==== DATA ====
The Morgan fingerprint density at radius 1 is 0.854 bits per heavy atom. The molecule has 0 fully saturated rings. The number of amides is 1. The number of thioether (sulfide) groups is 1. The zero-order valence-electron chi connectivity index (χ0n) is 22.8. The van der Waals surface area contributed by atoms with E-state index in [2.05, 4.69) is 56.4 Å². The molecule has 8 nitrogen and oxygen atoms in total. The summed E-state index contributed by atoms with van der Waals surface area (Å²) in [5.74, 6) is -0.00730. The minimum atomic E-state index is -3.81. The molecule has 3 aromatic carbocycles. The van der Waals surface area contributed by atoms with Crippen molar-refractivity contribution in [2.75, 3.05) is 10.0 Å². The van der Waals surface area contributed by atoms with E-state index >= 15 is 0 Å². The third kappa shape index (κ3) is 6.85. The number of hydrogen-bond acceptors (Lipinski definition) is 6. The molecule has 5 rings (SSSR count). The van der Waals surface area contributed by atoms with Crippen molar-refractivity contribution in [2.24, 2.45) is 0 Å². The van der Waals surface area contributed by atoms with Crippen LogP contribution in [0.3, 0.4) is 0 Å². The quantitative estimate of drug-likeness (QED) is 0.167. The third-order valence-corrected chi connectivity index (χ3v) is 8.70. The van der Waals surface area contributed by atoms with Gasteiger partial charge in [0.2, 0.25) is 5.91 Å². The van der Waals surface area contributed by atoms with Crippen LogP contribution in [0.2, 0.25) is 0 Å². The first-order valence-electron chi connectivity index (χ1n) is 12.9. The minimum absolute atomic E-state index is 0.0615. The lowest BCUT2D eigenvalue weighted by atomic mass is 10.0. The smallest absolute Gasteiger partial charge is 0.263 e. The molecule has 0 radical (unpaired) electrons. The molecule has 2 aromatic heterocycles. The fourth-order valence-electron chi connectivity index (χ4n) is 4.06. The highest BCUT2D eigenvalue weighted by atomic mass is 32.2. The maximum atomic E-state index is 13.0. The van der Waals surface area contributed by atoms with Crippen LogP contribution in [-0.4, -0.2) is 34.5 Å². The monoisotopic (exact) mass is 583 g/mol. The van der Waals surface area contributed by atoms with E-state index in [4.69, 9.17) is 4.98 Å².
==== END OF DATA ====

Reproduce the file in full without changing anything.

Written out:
The Morgan fingerprint density at radius 1 is 0.854 bits per heavy atom. The molecule has 0 fully saturated rings. The number of amides is 1. The number of thioether (sulfide) groups is 1. The zero-order valence-electron chi connectivity index (χ0n) is 22.8. The van der Waals surface area contributed by atoms with E-state index in [2.05, 4.69) is 56.4 Å². The molecule has 8 nitrogen and oxygen atoms in total. The summed E-state index contributed by atoms with van der Waals surface area (Å²) in [5.74, 6) is -0.00730. The minimum atomic E-state index is -3.81. The molecule has 3 aromatic carbocycles. The van der Waals surface area contributed by atoms with Crippen molar-refractivity contribution in [2.75, 3.05) is 10.0 Å². The van der Waals surface area contributed by atoms with E-state index >= 15 is 0 Å². The third kappa shape index (κ3) is 6.85. The number of hydrogen-bond acceptors (Lipinski definition) is 6. The molecule has 5 rings (SSSR count). The van der Waals surface area contributed by atoms with Crippen molar-refractivity contribution in [2.24, 2.45) is 0 Å². The van der Waals surface area contributed by atoms with Crippen LogP contribution in [0.3, 0.4) is 0 Å². The quantitative estimate of drug-likeness (QED) is 0.167. The third-order valence-corrected chi connectivity index (χ3v) is 8.70. The van der Waals surface area contributed by atoms with Gasteiger partial charge in [0.2, 0.25) is 5.91 Å². The van der Waals surface area contributed by atoms with Crippen LogP contribution in [0.2, 0.25) is 0 Å². The first-order valence-electron chi connectivity index (χ1n) is 12.9. The minimum absolute atomic E-state index is 0.0615. The lowest BCUT2D eigenvalue weighted by atomic mass is 10.0. The smallest absolute Gasteiger partial charge is 0.263 e. The molecule has 0 radical (unpaired) electrons. The molecule has 2 aromatic heterocycles. The fourth-order valence-electron chi connectivity index (χ4n) is 4.06. The highest BCUT2D eigenvalue weighted by atomic mass is 32.2. The maximum atomic E-state index is 13.0. The van der Waals surface area contributed by atoms with Crippen LogP contribution in [-0.4, -0.2) is 34.5 Å². The monoisotopic (exact) mass is 583 g/mol. The van der Waals surface area contributed by atoms with E-state index in [4.69, 9.17) is 4.98 Å².